Excerpts from the transcript:
Mikhail Mishustin: Good afternoon, colleagues. At the decision of the presidents of Russia and Belarus, we held a meeting of the Council of Ministers of the Union State in Minsk at the end of last week. The meeting participants approved the Main Areas for the Implementation of the Terms of the Treaty on the Creation of the Union State and 28 sectoral Union programmes. And they have been submitted for the approval of the Supreme State Council of the Union State.
Without exaggeration, this is an historic decision. Integration agreements are bringing Russian-Belarusian relations to an entirely new level and opening ways to form a single economic space, carry out a common macroeconomic policy and give clear targets for joint work in various spheres, from industry and energy to transport and agriculture.
This is a big and important step forward. By uniting their economic potential, Russia and Belarus will be able to achieve greater success both on the domestic market and in international trade. The two countries’ businesses will be able to launch new promising projects, and our people will have equal opportunities to work and receive social support and access to education.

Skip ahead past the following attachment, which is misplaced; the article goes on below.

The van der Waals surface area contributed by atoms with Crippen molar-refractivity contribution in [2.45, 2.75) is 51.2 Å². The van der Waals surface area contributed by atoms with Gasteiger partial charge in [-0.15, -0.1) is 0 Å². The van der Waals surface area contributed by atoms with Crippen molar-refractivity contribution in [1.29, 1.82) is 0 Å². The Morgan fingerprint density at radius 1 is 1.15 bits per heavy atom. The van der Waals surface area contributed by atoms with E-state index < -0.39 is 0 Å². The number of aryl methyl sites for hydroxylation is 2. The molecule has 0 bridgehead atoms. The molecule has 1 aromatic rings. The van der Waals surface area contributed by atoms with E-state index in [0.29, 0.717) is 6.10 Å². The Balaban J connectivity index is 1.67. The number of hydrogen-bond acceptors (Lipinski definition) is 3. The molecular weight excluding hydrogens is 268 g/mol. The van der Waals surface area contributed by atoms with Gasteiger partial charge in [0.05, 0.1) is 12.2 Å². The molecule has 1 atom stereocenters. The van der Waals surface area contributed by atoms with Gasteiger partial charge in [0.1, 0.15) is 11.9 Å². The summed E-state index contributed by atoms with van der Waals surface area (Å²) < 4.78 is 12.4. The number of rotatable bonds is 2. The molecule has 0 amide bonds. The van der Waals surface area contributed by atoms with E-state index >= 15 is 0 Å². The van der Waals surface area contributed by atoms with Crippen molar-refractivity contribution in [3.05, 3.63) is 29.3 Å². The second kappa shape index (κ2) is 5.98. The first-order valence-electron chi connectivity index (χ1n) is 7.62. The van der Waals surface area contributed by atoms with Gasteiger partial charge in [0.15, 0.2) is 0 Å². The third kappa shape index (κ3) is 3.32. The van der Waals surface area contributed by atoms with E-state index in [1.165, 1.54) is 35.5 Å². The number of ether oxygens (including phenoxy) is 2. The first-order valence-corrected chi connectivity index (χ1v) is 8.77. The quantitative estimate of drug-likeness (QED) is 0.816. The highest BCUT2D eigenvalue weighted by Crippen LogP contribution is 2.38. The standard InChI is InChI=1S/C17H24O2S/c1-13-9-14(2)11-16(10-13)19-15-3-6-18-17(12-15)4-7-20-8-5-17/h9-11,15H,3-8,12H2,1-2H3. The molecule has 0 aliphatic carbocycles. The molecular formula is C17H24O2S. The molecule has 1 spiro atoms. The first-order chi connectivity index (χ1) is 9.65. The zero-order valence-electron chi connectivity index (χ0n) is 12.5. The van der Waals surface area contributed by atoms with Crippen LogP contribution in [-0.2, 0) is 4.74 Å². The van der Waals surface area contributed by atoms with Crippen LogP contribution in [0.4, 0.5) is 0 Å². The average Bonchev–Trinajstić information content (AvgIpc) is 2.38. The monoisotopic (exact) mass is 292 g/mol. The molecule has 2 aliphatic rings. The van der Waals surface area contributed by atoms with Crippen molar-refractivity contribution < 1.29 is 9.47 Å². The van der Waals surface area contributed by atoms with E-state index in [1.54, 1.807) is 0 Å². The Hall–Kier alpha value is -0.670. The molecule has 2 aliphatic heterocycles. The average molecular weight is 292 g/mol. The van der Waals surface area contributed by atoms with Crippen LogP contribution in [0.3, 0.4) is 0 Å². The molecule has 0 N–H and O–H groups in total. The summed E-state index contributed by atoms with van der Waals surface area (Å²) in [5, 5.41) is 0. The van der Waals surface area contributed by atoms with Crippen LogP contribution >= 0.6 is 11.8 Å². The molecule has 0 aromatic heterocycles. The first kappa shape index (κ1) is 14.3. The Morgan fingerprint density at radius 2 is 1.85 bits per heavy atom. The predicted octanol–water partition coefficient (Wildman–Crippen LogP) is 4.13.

Of course, adopting these documents is a significant step towards forming a single economic space, but it is far from the last. There is a lot of work ahead, above all in the customs and tax spheres, as well as in the unification of payment systems. We need to launch a number of solutions to strengthen cooperation in transport, trade, tourism and communication networks, among other areas.
I would like to ask the heads of all ministries and agencies involved in this work to act as quickly and effectively as possible, in close contact with our Belarusian colleagues. We need to clearly and consistently work out all the necessary solutions envisaged by the agreements between the presidents of Russia and Belarus.
Today, we will discuss progress in carrying out a number of the President’s instructions. Speaking at the United Russia party congress, the President said it was important to look closely into what needs to be done to improve forest protection and instructed [the relevant bodies] to develop a mechanism for assisting the regions in their efforts, including assistance that can be provided by the Emergencies Ministry and other ministries. The President’s instructions also included the allocation of additional funds to achieve these objectives.
Mr Borisov, please brief us on how the President’s instructions are being carried out.